BOISE, Idaho — Federal officials have approved turning loose a non-native insect to feed on an invasive thistle that sprouts in everything from rangelands to vineyards to wilderness areas, mainly in the U.S. West.
The U.S. Department of Agriculture said Tuesday it will permit use of the weevil native to Europe and western Asia to control yellow starthistle, which is from the same areas.
"Its flowers have inch-long spines that deter feeding by and cause injury to grazing animals and lower the utility of recreational lands," the agency said.
There is little to no risk of the insect attacking native plants, the agency said.
The weevils will initially be let loose in California, with additional releases in Idaho, Oregon, Washington and possibly Nevada. The agency said Wednesday it is accepting permit applications to process this fall so weevils could be released in the spring.
"We're really excited about the release of this weevil," said Jeremey Varley of the Idaho State Department of Agriculture. Yellow starthistle "is not good to eat, and it's toxic to horses."
The U.S. Agriculture Department said yellow starthistle entered California before 1860 and is now one of the state's worst pests. Idaho, Oregon and Washington also have heavy infestations of the thistle that's been found in 41 states.
The plant is concentrated in southwestern Idaho with more plants found along the west side of the state, Varley said.
Before Idaho could release weevils, he said, the state will have to grow enough of them to have a large enough population to put into the wild. How long that might take isn't clear. The University of Idaho, which has an agricultural college, would likely play a role in that effort.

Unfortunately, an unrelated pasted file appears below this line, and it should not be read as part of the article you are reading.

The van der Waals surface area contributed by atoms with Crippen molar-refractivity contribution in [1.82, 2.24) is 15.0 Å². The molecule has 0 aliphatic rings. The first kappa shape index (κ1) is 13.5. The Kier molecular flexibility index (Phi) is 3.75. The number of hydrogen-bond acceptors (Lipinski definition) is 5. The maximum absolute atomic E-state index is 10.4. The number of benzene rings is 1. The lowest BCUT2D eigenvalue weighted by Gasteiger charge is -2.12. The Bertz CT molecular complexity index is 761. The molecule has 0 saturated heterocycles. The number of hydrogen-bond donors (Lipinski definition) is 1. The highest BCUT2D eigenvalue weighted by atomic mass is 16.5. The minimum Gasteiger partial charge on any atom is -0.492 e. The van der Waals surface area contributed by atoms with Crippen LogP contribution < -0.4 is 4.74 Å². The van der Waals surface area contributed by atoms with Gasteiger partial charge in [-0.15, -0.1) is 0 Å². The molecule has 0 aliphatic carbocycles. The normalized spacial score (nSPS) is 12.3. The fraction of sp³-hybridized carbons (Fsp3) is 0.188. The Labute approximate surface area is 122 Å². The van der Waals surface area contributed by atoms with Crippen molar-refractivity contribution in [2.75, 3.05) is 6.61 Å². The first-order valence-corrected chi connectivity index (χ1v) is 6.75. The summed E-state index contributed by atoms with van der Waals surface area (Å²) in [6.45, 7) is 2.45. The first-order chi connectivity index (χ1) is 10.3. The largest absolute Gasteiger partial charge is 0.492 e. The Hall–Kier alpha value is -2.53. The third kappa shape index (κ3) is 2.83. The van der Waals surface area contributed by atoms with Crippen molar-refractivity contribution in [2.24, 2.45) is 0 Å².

Experts say the weevil can reduce the spread of yellow starthistle where other methods, such as pesticides and physical removal of the plant, have failed. Yellow starthistle is an annual with a taproot. It spreads with seeds blown by the wind.
The insect's larvae feed on the upper part of the plant's root for about two months before going into the pupa stage inside the plant. They emerge as adults in June and feed on the yellow starthistle leaves for several days before, experts believe, becoming dormant.
The following spring, females feed for several weeks, then lay a few eggs on starthistle plants each day for several months before dying.
The federal agency has released an environmental assessment and finding of no significant impact to releasing the weevils. In 2009, it released a draft environmental assessment and spent the next decade testing to make sure releasing the weevils wouldn't have unintended consequences.